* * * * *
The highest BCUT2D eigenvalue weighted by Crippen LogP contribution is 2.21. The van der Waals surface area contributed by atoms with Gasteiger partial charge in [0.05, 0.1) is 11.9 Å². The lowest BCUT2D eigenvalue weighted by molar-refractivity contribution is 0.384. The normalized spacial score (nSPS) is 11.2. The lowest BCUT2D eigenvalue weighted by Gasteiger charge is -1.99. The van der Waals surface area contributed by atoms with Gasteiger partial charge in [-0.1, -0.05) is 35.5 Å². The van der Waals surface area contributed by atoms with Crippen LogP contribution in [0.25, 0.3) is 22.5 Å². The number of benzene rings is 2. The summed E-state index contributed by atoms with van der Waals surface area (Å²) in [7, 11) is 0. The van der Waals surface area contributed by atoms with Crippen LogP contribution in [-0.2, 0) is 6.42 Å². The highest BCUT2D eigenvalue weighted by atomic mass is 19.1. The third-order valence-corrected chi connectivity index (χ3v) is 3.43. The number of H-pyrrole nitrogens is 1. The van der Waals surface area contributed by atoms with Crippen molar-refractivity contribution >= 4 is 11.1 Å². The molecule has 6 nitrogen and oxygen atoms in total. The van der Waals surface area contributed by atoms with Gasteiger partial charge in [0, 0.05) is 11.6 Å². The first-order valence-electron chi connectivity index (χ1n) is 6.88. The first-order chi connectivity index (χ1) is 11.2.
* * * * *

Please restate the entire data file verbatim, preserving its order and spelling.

The highest BCUT2D eigenvalue weighted by Crippen LogP contribution is 2.21. The van der Waals surface area contributed by atoms with Gasteiger partial charge in [0.05, 0.1) is 11.9 Å². The lowest BCUT2D eigenvalue weighted by molar-refractivity contribution is 0.384. The normalized spacial score (nSPS) is 11.2. The lowest BCUT2D eigenvalue weighted by Gasteiger charge is -1.99. The van der Waals surface area contributed by atoms with Gasteiger partial charge in [-0.1, -0.05) is 35.5 Å². The van der Waals surface area contributed by atoms with Crippen LogP contribution in [0.25, 0.3) is 22.5 Å². The number of benzene rings is 2. The summed E-state index contributed by atoms with van der Waals surface area (Å²) in [7, 11) is 0. The van der Waals surface area contributed by atoms with Crippen LogP contribution in [-0.2, 0) is 6.42 Å². The highest BCUT2D eigenvalue weighted by atomic mass is 19.1. The third-order valence-corrected chi connectivity index (χ3v) is 3.43. The number of H-pyrrole nitrogens is 1. The van der Waals surface area contributed by atoms with Crippen molar-refractivity contribution >= 4 is 11.1 Å². The molecule has 6 nitrogen and oxygen atoms in total. The van der Waals surface area contributed by atoms with Gasteiger partial charge in [0, 0.05) is 11.6 Å². The first-order valence-electron chi connectivity index (χ1n) is 6.88. The first-order chi connectivity index (χ1) is 11.2.